® The Needle Jet

When a dealer tech I had to learn by experience this interesting fact: many carburetors' rich symptoms are caused by worn needle jets. A classic situation is when the bike works fine but stalls at traffic stops. Especially if the stall is immediately preceeded by a gradual decline in engine rpm. In the absence of an improperly adjusted pilot screw, this is almost surely a needle jet issue. The engine basically floods out when the throttle is shut completely. A less common indication is when all the engine adjustments are right, bike actually runs very well, air filter and intake are squared away, carbs clean and perfectly set up, ignition properly tended to, all of that, and yet the bike soots its plugs. In both cases, the needle jet often is what needs to be replaced.

The needle jet is the longish brass tube that sticks up into the carb bore. The jet needle is the spikey thing attached to the slide that strokes into the needle jet. Almost the same terms, needle jet and jet needle. I used to tell my students the last word in each term is the description, the first is the location. In other words, the needle jet partners with the jet needle, but is itself a jet. Conversely, the jet needle partners with the jet but is itself a needle. Make sense? Honda used to sell these together as one part number, not because they are a matched set as many suppose, but because Honda's contract with Keihin prescribed that level of spare parts availability. Just like the situation with vacuum tops and slides. Economics, in other words, not technology.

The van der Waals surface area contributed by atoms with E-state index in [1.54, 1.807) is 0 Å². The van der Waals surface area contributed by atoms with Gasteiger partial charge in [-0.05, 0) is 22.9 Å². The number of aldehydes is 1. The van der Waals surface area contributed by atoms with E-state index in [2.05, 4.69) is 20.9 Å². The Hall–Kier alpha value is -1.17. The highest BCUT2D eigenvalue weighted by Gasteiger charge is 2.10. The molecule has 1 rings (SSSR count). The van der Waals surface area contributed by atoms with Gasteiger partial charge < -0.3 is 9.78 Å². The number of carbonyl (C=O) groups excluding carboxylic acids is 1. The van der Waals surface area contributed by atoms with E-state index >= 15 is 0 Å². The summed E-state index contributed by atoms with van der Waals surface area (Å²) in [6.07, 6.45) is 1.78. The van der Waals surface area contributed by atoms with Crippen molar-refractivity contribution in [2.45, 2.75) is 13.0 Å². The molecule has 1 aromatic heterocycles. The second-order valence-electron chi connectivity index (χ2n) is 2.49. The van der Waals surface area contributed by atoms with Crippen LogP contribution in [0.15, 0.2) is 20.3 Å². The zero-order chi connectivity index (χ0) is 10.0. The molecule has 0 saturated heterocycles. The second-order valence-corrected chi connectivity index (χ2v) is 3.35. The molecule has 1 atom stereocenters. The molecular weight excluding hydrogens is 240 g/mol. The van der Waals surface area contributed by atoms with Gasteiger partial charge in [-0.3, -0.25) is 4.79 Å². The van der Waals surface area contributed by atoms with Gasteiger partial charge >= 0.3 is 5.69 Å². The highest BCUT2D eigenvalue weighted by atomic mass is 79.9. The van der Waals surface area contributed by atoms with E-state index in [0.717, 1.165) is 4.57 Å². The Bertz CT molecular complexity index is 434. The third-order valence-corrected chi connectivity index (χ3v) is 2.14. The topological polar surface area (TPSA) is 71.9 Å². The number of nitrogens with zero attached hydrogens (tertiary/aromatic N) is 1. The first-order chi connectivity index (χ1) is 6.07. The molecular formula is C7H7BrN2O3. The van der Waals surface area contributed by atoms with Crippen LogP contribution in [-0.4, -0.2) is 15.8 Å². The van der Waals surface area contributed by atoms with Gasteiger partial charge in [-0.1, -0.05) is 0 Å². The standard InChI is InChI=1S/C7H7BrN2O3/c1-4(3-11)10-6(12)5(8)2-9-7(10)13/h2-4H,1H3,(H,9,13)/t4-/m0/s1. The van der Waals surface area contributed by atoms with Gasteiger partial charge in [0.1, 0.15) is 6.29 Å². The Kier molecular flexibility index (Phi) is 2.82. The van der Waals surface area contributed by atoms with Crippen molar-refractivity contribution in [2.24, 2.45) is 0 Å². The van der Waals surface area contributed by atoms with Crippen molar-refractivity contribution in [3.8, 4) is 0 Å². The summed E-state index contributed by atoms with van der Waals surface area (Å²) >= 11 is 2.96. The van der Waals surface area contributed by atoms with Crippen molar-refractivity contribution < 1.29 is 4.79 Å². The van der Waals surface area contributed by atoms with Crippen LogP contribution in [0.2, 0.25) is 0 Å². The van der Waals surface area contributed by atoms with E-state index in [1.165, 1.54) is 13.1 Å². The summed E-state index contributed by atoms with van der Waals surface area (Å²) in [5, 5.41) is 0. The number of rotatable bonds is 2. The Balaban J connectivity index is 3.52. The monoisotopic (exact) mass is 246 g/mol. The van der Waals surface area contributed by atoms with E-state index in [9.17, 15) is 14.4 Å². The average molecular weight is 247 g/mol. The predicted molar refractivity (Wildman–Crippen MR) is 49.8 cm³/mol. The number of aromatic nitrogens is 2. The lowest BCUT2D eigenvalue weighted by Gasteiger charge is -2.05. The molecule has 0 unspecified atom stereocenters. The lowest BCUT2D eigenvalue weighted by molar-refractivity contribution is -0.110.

There are two kinds of bikes that exhibit the most wear of the needle jet: smaller machines, and machines whose carburetors were designed and manufactured prior to 1978 for the U.S. market. Smaller bikes' carburetors, because of the machines' low power, get more throttle use, thus see the most slide movement up and down, the jet needle "sawing" away at its needle jet all the while. Bikes whose U.S.-spec carbs were made before 1978 have needle jets and jet needles made of brass, materials not as resistant to wear as the berryllium and stainless steel that replaced them after the U.S. emissions era began in 1978.

The jet needle may contain the most careful engineering of any part in the carburetor. There is a reason a given model carburetor will contain a different needle in almost every year of its production. They are that highly developed. Consequently, the aftermarket, specifically carb rebuild kit suppliers, cannot hope to match this level of sophistication. The result is they make do. And not very adequately at that. The very poorest quality part in any rebuild kit, the one that will do the most to ruin your carburetor, is the jet needle. I have been comparing them to OEM for decades. They have never measured up. I have said this before, but I view replacing the OEM jet needle with a kit jet needle as carburetor "abuse" of the worst kind. And guess what carburetor part has long been discontinued by Honda. Unavailable.

In the old days we used to ascribe to the needle jet and jet needle pretty specific ranges of operation, i.e. 1/4 to 3/4 throttle. With the advent of CV carbs throttle opening is less relevant and traditional mapping became less definite. However, in any carb having a needle jet and jet needle they still control the bulk of the carburetor's fuel delivery.

The needle jet and jet needle. The heart of the carburetor and the ultimate challenge for the rebuilder.

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